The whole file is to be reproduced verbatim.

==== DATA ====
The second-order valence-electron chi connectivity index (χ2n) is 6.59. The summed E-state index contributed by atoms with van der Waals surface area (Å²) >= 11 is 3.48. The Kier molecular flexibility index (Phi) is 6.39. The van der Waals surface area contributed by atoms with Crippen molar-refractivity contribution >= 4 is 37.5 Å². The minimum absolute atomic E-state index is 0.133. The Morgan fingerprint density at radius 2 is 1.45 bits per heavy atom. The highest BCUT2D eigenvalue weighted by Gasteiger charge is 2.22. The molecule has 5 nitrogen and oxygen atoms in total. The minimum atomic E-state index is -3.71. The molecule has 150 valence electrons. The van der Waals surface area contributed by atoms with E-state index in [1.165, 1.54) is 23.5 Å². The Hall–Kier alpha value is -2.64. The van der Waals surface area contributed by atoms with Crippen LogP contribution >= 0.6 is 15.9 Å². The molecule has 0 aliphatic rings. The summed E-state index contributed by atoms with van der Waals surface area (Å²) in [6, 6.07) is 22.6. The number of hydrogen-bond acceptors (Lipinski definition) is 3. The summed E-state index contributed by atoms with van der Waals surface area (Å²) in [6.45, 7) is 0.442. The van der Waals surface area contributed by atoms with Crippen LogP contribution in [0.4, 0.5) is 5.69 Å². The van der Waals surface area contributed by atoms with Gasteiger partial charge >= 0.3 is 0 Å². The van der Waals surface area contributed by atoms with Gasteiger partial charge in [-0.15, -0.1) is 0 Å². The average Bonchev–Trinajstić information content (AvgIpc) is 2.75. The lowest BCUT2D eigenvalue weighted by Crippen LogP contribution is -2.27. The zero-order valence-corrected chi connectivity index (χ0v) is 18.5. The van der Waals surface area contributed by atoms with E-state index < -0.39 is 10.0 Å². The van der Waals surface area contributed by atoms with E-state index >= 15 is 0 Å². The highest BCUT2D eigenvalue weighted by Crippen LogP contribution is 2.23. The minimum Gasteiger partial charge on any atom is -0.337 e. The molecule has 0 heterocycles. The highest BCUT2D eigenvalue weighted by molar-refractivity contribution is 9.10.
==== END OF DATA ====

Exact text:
The second-order valence-electron chi connectivity index (χ2n) is 6.59. The summed E-state index contributed by atoms with van der Waals surface area (Å²) >= 11 is 3.48. The Kier molecular flexibility index (Phi) is 6.39. The van der Waals surface area contributed by atoms with Crippen molar-refractivity contribution >= 4 is 37.5 Å². The minimum absolute atomic E-state index is 0.133. The Morgan fingerprint density at radius 2 is 1.45 bits per heavy atom. The highest BCUT2D eigenvalue weighted by Gasteiger charge is 2.22. The molecule has 5 nitrogen and oxygen atoms in total. The minimum atomic E-state index is -3.71. The molecule has 150 valence electrons. The van der Waals surface area contributed by atoms with E-state index in [1.165, 1.54) is 23.5 Å². The Hall–Kier alpha value is -2.64. The van der Waals surface area contributed by atoms with Crippen LogP contribution >= 0.6 is 15.9 Å². The molecule has 0 aliphatic rings. The summed E-state index contributed by atoms with van der Waals surface area (Å²) in [6, 6.07) is 22.6. The number of hydrogen-bond acceptors (Lipinski definition) is 3. The summed E-state index contributed by atoms with van der Waals surface area (Å²) in [6.45, 7) is 0.442. The van der Waals surface area contributed by atoms with Crippen LogP contribution in [0.4, 0.5) is 5.69 Å². The van der Waals surface area contributed by atoms with Gasteiger partial charge >= 0.3 is 0 Å². The van der Waals surface area contributed by atoms with Gasteiger partial charge in [-0.15, -0.1) is 0 Å². The average Bonchev–Trinajstić information content (AvgIpc) is 2.75. The lowest BCUT2D eigenvalue weighted by Crippen LogP contribution is -2.27. The zero-order valence-corrected chi connectivity index (χ0v) is 18.5. The van der Waals surface area contributed by atoms with E-state index < -0.39 is 10.0 Å². The van der Waals surface area contributed by atoms with E-state index >= 15 is 0 Å². The highest BCUT2D eigenvalue weighted by Crippen LogP contribution is 2.23. The minimum Gasteiger partial charge on any atom is -0.337 e. The molecule has 0 heterocycles. The highest BCUT2D eigenvalue weighted by molar-refractivity contribution is 9.10.